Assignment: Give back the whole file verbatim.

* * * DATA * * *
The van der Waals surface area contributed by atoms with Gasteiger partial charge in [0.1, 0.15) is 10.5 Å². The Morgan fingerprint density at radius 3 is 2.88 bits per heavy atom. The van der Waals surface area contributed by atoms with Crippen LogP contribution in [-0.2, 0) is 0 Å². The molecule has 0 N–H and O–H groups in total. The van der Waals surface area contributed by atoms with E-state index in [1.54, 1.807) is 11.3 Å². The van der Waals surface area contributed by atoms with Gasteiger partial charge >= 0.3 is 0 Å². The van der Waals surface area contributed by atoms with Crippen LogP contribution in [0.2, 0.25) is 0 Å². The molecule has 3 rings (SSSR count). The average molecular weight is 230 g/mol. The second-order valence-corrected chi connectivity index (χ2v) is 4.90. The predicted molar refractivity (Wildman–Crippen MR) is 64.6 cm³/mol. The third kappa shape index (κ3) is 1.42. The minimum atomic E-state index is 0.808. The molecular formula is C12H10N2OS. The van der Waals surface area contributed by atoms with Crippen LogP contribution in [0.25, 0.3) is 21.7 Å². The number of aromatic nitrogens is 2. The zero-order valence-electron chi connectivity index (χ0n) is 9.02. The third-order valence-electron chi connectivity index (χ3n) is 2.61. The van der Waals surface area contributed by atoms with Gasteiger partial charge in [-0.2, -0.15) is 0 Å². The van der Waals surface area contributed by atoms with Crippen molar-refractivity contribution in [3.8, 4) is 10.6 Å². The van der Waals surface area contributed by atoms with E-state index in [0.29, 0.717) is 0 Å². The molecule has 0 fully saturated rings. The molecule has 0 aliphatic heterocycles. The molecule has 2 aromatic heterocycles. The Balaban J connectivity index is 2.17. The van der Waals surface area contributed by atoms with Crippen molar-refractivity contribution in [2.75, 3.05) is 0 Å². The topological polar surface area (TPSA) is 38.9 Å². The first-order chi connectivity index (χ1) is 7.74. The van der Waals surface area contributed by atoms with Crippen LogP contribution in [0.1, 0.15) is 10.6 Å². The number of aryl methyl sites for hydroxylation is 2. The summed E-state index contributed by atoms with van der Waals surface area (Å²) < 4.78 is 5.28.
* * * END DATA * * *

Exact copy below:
The van der Waals surface area contributed by atoms with Gasteiger partial charge in [0.1, 0.15) is 10.5 Å². The Morgan fingerprint density at radius 3 is 2.88 bits per heavy atom. The van der Waals surface area contributed by atoms with Crippen LogP contribution in [-0.2, 0) is 0 Å². The molecule has 0 N–H and O–H groups in total. The van der Waals surface area contributed by atoms with E-state index in [1.54, 1.807) is 11.3 Å². The van der Waals surface area contributed by atoms with Gasteiger partial charge >= 0.3 is 0 Å². The van der Waals surface area contributed by atoms with Crippen LogP contribution in [0.2, 0.25) is 0 Å². The molecule has 3 rings (SSSR count). The average molecular weight is 230 g/mol. The second-order valence-corrected chi connectivity index (χ2v) is 4.90. The predicted molar refractivity (Wildman–Crippen MR) is 64.6 cm³/mol. The third kappa shape index (κ3) is 1.42. The minimum atomic E-state index is 0.808. The molecular formula is C12H10N2OS. The van der Waals surface area contributed by atoms with Crippen LogP contribution in [0.25, 0.3) is 21.7 Å². The number of aromatic nitrogens is 2. The zero-order valence-electron chi connectivity index (χ0n) is 9.02. The third-order valence-electron chi connectivity index (χ3n) is 2.61. The van der Waals surface area contributed by atoms with Gasteiger partial charge in [-0.2, -0.15) is 0 Å². The van der Waals surface area contributed by atoms with Crippen molar-refractivity contribution in [3.8, 4) is 10.6 Å². The van der Waals surface area contributed by atoms with E-state index in [0.29, 0.717) is 0 Å². The molecule has 0 fully saturated rings. The molecule has 0 aliphatic heterocycles. The molecule has 2 aromatic heterocycles. The Balaban J connectivity index is 2.17. The van der Waals surface area contributed by atoms with Crippen molar-refractivity contribution in [2.75, 3.05) is 0 Å². The topological polar surface area (TPSA) is 38.9 Å². The first-order chi connectivity index (χ1) is 7.74. The van der Waals surface area contributed by atoms with Crippen LogP contribution in [0.1, 0.15) is 10.6 Å². The number of aryl methyl sites for hydroxylation is 2. The summed E-state index contributed by atoms with van der Waals surface area (Å²) < 4.78 is 5.28.